Zibby: I don’t know. I swear. I don’t know.

Jen: Ruby Dixon, you need to have her on your podcast because she broke TikTok with this book called Ice Planet Barbarians. He’s a blue alien who’s really good at sex. Don’t give me that face. Read the book, and you’ll understand. I was the same way. I was like, what is happening right now? Why is the world losing their mind over a blue alien with a ribbed penis? What? She’s a genius. She was trending on TikTok, and so she lowered the price of her book to a $1.99 or something like that. You can’t say no to two bucks. I was like, boom, bought. I do that a lot. I read a lot of what is popular. At the end of the day, publishing is a business. I think you definitely understand this too. I’m always watching, what is trending? Why? How? What are we doing to capitalize on that? I don’t want to repeat that, but what can I do to understand how that worked? Why did that happen? Maybe, how can I put that into my business? Even when I’m reading for pleasure, I’m kind of reading for work, which is terrible.

Zibby: No, it’s not terrible. What advice would you have for aspiring authors?

Jen: My advice for aspiring authors is to just start writing. So many of us have had so many different paths to publishing. There’s so many different avenues out there now. I just bought my daughter a subscription — she’s fifteen. She asked me to buy her a subscription to Wattpad. She’s reading all these books mostly written by young — at least, what she’s reading is written by young female writers. They’re taking feedback. They have followers. They’re taking feedback from their community about where the book should go next and what they should do. I have heard of at least one or two huge success stories that have come out of Wattpad where agents or editors are looking through there for talent. There’s microblogging that you could do on Instagram if you wanted to do that. Of course, self-publishing is always around. I have a foot in self-publishing as well as traditional publishing. Blogging, that was what I needed to do for a while. I know lots of people who started at the same time as me, and right out the gate, they self-published. For me, I wasn’t there yet. I didn’t have that confidence yet. For me, blogging was better. I could build up my confidence and build up my audience and figure out what I was going to do. I can’t tell you how long I talked about writing and I didn’t do it. I want to go back now and smack that girl and be like, just start. Don’t throw away anything. That’s the other thing. I’ve been writing since I was five years old. There’s notebooks somewhere, probably in a trash heap. There’s notebooks of things I wrote, stories I wrote. As a humorist, those are gold. Oh, my gosh, I could’ve made so much fun of that shit. Also, though, you find old things. Especially with the blog, I think I have six hundred blog posts published, but I have another six hundred drafts because it wasn’t flowing. It wasn’t working. I stop, but I don’t throw it away. I can’t tell you how many times, if I need an article for something or I need something real fast, I can go back through those drafts and be like, what was I trying to do here? Then I can fix that up and republish it. Don’t throw anything away. Nothing is trash.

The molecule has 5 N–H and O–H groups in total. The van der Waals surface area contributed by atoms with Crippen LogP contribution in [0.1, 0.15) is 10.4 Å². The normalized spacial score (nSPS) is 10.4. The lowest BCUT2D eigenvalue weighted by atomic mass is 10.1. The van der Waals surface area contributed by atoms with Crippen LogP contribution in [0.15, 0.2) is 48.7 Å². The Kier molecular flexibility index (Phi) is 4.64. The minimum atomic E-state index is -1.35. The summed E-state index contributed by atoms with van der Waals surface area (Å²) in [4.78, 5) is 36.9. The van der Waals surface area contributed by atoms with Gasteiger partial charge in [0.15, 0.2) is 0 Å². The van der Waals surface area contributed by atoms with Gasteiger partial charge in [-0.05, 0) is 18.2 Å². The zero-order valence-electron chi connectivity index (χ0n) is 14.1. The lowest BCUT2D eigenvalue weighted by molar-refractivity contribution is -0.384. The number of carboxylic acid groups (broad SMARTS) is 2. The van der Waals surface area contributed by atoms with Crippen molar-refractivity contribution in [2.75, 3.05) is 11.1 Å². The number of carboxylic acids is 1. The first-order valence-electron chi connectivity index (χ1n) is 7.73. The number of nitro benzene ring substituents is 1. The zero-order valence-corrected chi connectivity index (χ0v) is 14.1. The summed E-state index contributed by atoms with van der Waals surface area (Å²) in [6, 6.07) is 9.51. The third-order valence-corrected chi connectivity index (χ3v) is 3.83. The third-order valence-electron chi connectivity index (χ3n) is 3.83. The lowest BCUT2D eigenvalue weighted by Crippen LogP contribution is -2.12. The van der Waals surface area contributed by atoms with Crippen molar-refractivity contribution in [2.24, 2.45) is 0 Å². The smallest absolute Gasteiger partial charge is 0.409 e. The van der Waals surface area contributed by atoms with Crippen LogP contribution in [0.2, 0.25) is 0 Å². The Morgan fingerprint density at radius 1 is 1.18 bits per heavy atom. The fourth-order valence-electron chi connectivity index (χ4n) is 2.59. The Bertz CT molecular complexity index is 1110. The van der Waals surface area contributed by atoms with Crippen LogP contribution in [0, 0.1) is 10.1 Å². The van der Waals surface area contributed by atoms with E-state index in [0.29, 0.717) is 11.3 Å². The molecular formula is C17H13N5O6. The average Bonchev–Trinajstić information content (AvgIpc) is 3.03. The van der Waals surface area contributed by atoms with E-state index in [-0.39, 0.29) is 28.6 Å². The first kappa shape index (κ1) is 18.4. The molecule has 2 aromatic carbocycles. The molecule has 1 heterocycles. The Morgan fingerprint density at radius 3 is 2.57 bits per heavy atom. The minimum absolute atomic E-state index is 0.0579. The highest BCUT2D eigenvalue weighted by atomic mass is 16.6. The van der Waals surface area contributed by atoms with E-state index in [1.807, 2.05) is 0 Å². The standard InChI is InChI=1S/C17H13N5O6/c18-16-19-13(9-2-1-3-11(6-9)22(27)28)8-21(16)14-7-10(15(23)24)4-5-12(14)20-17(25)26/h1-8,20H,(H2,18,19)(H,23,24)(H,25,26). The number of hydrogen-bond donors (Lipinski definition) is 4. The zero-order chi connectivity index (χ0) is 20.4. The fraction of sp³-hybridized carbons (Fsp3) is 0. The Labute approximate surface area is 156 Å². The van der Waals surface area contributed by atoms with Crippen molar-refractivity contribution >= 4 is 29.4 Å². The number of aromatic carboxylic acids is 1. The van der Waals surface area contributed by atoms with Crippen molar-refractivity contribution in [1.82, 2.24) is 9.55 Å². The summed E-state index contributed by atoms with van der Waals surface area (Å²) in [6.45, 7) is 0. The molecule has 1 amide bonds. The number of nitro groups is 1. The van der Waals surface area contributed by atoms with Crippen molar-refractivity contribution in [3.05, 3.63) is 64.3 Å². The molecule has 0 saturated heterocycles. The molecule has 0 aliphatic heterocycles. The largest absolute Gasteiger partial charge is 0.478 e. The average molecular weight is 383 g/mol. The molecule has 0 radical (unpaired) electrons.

Zibby: Love it. Amazing. Jen, so fun. Loved talking to you. I knew I would, but it even exceeds my expectations. Thank you. Thanks for coming to the salon in New York and everything. Thanks for doing. I’m just so excited for your book to be out in the world.

Jen: I just really appreciate how much you have championed me. Thank you so much for all that you’ve done for me. I don’t think you guys understand. I was coming to New York for something else. I asked Zibby if she could go to coffee. Zibby was like, I’ll do you one better. I will host a salon at my home and introduce you to thirty of closest friends. I was like, what? Okay. You are such a huge champion. It’s not just me. I watch your Instagram. I know it’s not just me. You’re doing this for all kinds of authors. We all are just so appreciative. Please go support all of Zibby’s writing too.

Zibby: Thank you. That’s very sweet. Awesome. All right, Jen, have a great day.

Jen: Thank you, Zibby.

Zibby: I’ll talk to you soon.

Jen: Bye.

Zibby: Buh-bye.